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With a government announcement on the review of England’s protected landscapes imminent, our general secretary Kate Ashbrook reflects on the seventieth anniversary of national parks and the work still to be done.
Two years ago, I enjoyed a wonderful day in the Peak District—a place I love and to which I long to return once we have greater freedom of movement.
The event was the celebration of the seventieth anniversary of the National Parks and Access to the Countryside (1949) Act, and the campaigners who made it happen. The organisations present on that day had been involved in campaigning for the original act, which was a significant milestone in improving people’s opportunities to enjoy the countryside and resulted in the first national parks in England and Wales. The very first of these was the Peak District which celebrated its own seventieth birthday just a few weeks ago. The 1949 act also gave us national trails and the definitive maps of public paths.
We started with a couple of hundred walkers gathering in a car park in Castleton. There was some excitement for the walk ahead, and also because of the presence of Countryfile TV cameras.
From Castleton we walked up to Hollins Cross where members of the Sheffield and Manchester Ramblers recreated a much-loved historic Ramblers’ photo. It was a little windy and the letters were more difficult to attach to the feet than we had expected, but we got there in the end.
Following the walk, we made our way back down to the excellent Castleton YHA (Losehill Hall) for some warming food and speeches.
This celebration was a reminder of our shared cause and history in campaigning for the 1949 act, and the value in coming together to create positive change. It was also a chance to reflect on the challenges for national parks today, including the pressure from damaging major development, changes to land-use practices, loss of biodiversity, and a lack of easy access for those without a car. There has also been a renewed focus on making sure that everyone, from whatever background, feels welcome in our national Parks.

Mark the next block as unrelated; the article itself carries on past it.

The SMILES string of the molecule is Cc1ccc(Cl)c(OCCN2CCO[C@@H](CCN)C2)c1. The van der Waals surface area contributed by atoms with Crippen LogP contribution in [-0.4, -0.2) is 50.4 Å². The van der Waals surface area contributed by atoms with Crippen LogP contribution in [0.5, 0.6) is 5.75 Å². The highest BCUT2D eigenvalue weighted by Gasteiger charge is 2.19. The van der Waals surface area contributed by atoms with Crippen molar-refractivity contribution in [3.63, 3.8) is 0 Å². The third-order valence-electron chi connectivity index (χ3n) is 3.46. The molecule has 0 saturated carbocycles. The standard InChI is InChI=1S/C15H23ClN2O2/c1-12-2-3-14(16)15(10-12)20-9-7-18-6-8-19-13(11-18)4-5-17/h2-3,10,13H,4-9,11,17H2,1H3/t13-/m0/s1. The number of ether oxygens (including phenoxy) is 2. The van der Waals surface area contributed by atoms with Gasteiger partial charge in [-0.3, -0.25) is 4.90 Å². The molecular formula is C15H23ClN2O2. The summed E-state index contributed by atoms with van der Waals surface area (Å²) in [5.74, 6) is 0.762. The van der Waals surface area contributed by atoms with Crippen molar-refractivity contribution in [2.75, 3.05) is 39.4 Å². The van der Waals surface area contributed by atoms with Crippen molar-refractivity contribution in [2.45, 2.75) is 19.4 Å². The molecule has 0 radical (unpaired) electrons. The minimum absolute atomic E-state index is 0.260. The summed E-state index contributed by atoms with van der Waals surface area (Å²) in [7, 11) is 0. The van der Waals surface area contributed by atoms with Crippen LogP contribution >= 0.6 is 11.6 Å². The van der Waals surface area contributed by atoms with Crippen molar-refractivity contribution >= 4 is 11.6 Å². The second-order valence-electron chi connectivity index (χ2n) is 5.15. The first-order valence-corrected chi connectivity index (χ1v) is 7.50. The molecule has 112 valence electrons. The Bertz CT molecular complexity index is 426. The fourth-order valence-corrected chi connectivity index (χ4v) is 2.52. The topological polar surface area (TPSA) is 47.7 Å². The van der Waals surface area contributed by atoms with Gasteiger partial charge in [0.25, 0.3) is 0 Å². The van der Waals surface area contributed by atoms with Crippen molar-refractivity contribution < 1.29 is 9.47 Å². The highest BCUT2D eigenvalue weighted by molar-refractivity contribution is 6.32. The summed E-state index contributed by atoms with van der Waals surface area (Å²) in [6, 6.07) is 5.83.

In honour of the seminal 1949 act, the Open Spaces Society, Ramblers, YHA, CPRE, and Campaign for National Parks signed a pledge that day, promising to work together to emulate our historic collaboration in the twenty-first century for the greater good of the national parks. It read:
We the undersigned, pledge to continue campaigning for a stronger future for the National Parks of England so that they remain just as beautiful for current and future generations to enjoy.
Our shared vision is that there will be more and better access to these landscapes so that they can benefit even more people, improving their health and wellbeing, as well as instilling a love for these special places.
We will work together to encourage and enable partners, businesses and our networks across the country to play their part in creating thriving National Parks both for the people who live in them and those who visit.
Since then, we have continued to work together, most notably to influence the outcomes of the Glover review of protected landscapes which was published in September 2019. The report itself was full of ambition for how our national parks and areas of outstanding natural beauty can meet our needs in the 21st century. As an independent review however, it makes no promises for government action. Although it was initially welcomed by the then Secretary of State for Environment, Food and Rural Affairs, we are still awaiting the official government response, rumoured to be coming out soon.
While we wait, we remain as committed as ever to working together—as those campaigners did more than 70 years ago—to ensure our precious landscapes are richer in nature and open to all, so that everyone can benefit from them for generations to come.
Read our original Pledge To Protect And Preserve National Parks In Celebration Of Their Seventieth Anniversary article from March 2019.